2. Email marketing
Some studies say that email marketing done right can have an ROI of up to 4300%. If this percentage sounds too good to be true, take a moment to think about it.
Email service providers like MailChimp offer 100% free plans, so your financial investment is minimal. All you have to do is build your email list (don’t buy it, OK? It’s both illegal and pointless) and create the right content for your campaigns.
3. PPC advertising
I know, this can get expensive. But it doesn’t have to.
With the recent changes in the Facebook algorithm, most business pages are irrelevant and have a reach that’s close to zero if they don’t sponsor their posts.
Even a smidge of a budget can get you really far.
The Catch-22 of Facebook posts is that the more popular they are, the more popular they become. If a lot of people engage with your posts by liking, sharing or commenting on it, Facebook considers that it’s very relevant and it will show it to even more people.
Thus, even a $5 boost on your best posts can turn you into an overnight sensation.
Even more, Google AdWords can turn out to be quite cheap depending on your industry. If you sell running shoes or wedding dresses, you will have to pay a lot to have your ads shown – these are competitive industries.
If, on the other hand, you are in a niche industry, Google AdWords are the best way to get your business off the ground with a minimal investment.
I typically recommend our clients to start with AdWords if they have a new business and a new website, while building their SEO strategy and rankings at the same time.
4. Content repurposing
Coming up with new, exciting topics (AND writing them) can be expensive and time-consuming.
The good news is that repurposing content is both cheap and hassle-free. A webinar you hosted can turn into a series of blog posts, several blog posts on the same topic can become a great white paper and so on. You can read more about repurposing content here.
5. Social media (the smart way)
We already established that being popular on social media comes with a price tag that can be quite hefty sometimes. Luckily, there are ways around it.
Twitter chats, for example, are a great way to network with your peers and to showcase your expertise. The same goes for Facebook and LinkedIn groups. Or for the less beaten track of answering questions on Quora and Reddit.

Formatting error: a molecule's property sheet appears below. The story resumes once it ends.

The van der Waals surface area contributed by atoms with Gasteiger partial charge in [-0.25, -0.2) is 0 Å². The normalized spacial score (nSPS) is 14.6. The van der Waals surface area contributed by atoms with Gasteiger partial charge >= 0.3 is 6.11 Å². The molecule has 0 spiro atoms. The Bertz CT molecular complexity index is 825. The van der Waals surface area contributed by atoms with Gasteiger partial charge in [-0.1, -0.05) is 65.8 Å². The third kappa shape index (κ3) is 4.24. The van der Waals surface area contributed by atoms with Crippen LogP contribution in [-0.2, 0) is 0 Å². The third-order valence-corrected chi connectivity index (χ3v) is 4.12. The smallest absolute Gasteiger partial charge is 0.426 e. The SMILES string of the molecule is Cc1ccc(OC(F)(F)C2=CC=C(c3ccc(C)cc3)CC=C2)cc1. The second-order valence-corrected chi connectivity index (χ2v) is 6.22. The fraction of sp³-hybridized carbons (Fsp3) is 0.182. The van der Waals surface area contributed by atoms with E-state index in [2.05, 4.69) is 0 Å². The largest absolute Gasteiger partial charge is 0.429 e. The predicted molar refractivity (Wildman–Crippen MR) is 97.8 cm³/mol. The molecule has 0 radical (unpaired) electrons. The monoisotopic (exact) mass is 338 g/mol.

The thing all these have in common is that you can’t be promotional here. You have to go the inbound way and show your expertise by offering valuable advice to people who need it. Avoid saying ‘we are the best realtors in the area’ and prove it through your in-depth advice.
Great marketing can never be 100% free. Even if it only costs time, it’s still an investment you have to make.
However, you can make the most out of your budget by not stretching yourself too thin. If you can outsource something (like web development or content writing), do it. Yes, it will cost money. But it will also free you up to do what you do best: strategize about growing your business.
The calculation you have to make is rather simple: how many hours per week do you put into something that can be outsourced? How much do those hours cost? Odds are that a third-party could do it for less. And, let’s be fair, they could probably do it better since they are specialists in that area.
If you need help perfecting your marketing strategy on a budget, I have recently launched a service for that exact purpose: helping people figure out the best way to grow their business without spending a fortune on consulting fees. The one-on-one call with me is the most affordable way to get answers to all your ardent questions and get the insights you need to turn your business into a well-oiled cash machine.
Adriana Tica is an expert marketer and copywriter, with 10 years in the field, most of which were spent marketing tech companies. She is the Owner and Founder of Idunn. In October 2019, she also launched Copywritech, a digital marketing agency that provides copywriting, SEO content writing, and strategy services to companies in the tech industry.